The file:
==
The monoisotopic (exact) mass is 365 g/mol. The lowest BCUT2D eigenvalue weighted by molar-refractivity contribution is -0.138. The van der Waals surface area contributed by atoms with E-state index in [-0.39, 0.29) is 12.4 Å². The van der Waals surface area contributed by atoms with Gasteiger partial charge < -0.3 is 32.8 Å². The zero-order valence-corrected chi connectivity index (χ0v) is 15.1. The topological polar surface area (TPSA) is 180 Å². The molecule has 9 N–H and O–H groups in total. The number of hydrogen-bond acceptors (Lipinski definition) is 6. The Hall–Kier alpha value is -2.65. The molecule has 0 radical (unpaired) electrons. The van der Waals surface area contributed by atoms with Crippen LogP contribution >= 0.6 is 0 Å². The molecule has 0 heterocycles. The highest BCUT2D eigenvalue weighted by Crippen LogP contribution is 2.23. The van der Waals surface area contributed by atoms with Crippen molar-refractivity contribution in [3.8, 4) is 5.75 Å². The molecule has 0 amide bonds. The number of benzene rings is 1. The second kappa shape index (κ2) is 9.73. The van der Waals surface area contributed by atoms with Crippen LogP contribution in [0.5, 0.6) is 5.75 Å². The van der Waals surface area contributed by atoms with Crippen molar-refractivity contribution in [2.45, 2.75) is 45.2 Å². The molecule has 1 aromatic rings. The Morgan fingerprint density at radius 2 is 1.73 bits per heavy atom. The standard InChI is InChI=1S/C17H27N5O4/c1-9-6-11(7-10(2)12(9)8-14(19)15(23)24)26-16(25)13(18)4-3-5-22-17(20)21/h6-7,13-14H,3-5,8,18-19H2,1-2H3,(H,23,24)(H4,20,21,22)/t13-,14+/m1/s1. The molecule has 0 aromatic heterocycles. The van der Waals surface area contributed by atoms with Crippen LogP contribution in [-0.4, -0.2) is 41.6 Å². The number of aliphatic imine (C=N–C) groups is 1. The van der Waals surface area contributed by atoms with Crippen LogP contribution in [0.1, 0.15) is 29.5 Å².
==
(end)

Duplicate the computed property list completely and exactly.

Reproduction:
The monoisotopic (exact) mass is 365 g/mol. The lowest BCUT2D eigenvalue weighted by molar-refractivity contribution is -0.138. The van der Waals surface area contributed by atoms with E-state index in [-0.39, 0.29) is 12.4 Å². The van der Waals surface area contributed by atoms with Gasteiger partial charge < -0.3 is 32.8 Å². The zero-order valence-corrected chi connectivity index (χ0v) is 15.1. The topological polar surface area (TPSA) is 180 Å². The molecule has 9 N–H and O–H groups in total. The number of hydrogen-bond acceptors (Lipinski definition) is 6. The Hall–Kier alpha value is -2.65. The molecule has 0 radical (unpaired) electrons. The van der Waals surface area contributed by atoms with Crippen LogP contribution >= 0.6 is 0 Å². The molecule has 0 heterocycles. The highest BCUT2D eigenvalue weighted by Crippen LogP contribution is 2.23. The van der Waals surface area contributed by atoms with Crippen molar-refractivity contribution in [3.8, 4) is 5.75 Å². The molecule has 0 amide bonds. The number of benzene rings is 1. The second kappa shape index (κ2) is 9.73. The van der Waals surface area contributed by atoms with Crippen LogP contribution in [0.5, 0.6) is 5.75 Å². The van der Waals surface area contributed by atoms with Crippen molar-refractivity contribution in [2.45, 2.75) is 45.2 Å². The molecule has 1 aromatic rings. The Morgan fingerprint density at radius 2 is 1.73 bits per heavy atom. The standard InChI is InChI=1S/C17H27N5O4/c1-9-6-11(7-10(2)12(9)8-14(19)15(23)24)26-16(25)13(18)4-3-5-22-17(20)21/h6-7,13-14H,3-5,8,18-19H2,1-2H3,(H,23,24)(H4,20,21,22)/t13-,14+/m1/s1. The molecule has 0 aromatic heterocycles. The van der Waals surface area contributed by atoms with Crippen LogP contribution in [-0.4, -0.2) is 41.6 Å². The number of aliphatic imine (C=N–C) groups is 1. The van der Waals surface area contributed by atoms with Crippen LogP contribution in [0.1, 0.15) is 29.5 Å².